Concerns Over Spill Grow
The Keystone I pipeline, that runs from Alberta,Canada to hubs in Illinois and Oklahoma, is still shut down after the 500 barrel spill that occurred May 7, 2011. The ArgusLeader.com reported that Bob Banderet, a nearby landowner, reported the spill at 6:15 am. He said he witnessed a 60-foot oil geyser spewing from the pump station, soon after leaving his home.
“It was higher than the cottonwood trees,” he said.
When Banderet called the TransCanda spill hotline, the operator questioned if his claim was legitimate.
“I would have thought by the tone of my voice — I was very excited — I don’t know how they would have figured it was a drill or a joke,” he said.
It is estimated that 21,000 gallons of oil was released after a faulty valve caused the spill. Banderet said that most of the oil appeared to be contained at the pump station but there was over flow that moved into a nearby field. TansCanada claims they were in the process of shutting down the line prior to the call from Banderet.
While TransCanada is being praised by Sargent County Commissioner, Bill Anderson, for their quickness in addressing the spill, Anderson did say, “”I have to confess: I did not anticipate that we would have a problem this soon.”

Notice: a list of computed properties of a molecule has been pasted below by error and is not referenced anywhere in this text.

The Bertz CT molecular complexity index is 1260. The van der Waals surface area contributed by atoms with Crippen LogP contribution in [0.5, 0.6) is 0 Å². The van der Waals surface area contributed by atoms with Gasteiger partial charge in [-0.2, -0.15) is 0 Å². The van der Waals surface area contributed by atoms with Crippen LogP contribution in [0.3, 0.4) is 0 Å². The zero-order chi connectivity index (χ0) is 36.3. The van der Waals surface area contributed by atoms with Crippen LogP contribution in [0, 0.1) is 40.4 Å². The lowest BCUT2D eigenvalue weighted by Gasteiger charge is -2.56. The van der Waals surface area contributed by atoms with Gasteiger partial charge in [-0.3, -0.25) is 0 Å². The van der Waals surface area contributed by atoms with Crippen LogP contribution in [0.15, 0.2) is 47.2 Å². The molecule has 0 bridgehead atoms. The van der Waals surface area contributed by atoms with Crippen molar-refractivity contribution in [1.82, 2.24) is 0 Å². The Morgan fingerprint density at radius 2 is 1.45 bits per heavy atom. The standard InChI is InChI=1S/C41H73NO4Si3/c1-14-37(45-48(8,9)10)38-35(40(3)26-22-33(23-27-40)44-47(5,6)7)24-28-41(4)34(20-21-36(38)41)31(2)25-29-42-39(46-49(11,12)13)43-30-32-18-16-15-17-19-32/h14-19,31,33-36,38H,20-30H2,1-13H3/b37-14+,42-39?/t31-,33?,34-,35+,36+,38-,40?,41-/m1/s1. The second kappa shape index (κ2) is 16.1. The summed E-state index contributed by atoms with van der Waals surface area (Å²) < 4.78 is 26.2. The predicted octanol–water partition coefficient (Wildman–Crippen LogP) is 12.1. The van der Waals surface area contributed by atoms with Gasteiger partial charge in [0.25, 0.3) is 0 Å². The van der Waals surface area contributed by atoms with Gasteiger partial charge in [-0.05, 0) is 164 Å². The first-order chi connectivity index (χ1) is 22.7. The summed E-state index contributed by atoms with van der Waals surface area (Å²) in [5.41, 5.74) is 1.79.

According to the company’s risk analysis on file with the South Dakota Public Utilities Commission, a leak of 50 barrels or more on the Keystone system would be expected once every seven years. The pipeline began moving oil in June.
A representative from TransCanada claims this estimate does not apply to pump stations. However, the pump stations were not included in the risk analysis of the Keystone I. Cleanup is supposed to be completed by the end of the week. But this spill does raise questions about what would happen if the same type of spill occurs with the Keystone XL, the much larger proposed pipeline that will run from Alberta, Canada all the way to the Gulf of Mexico.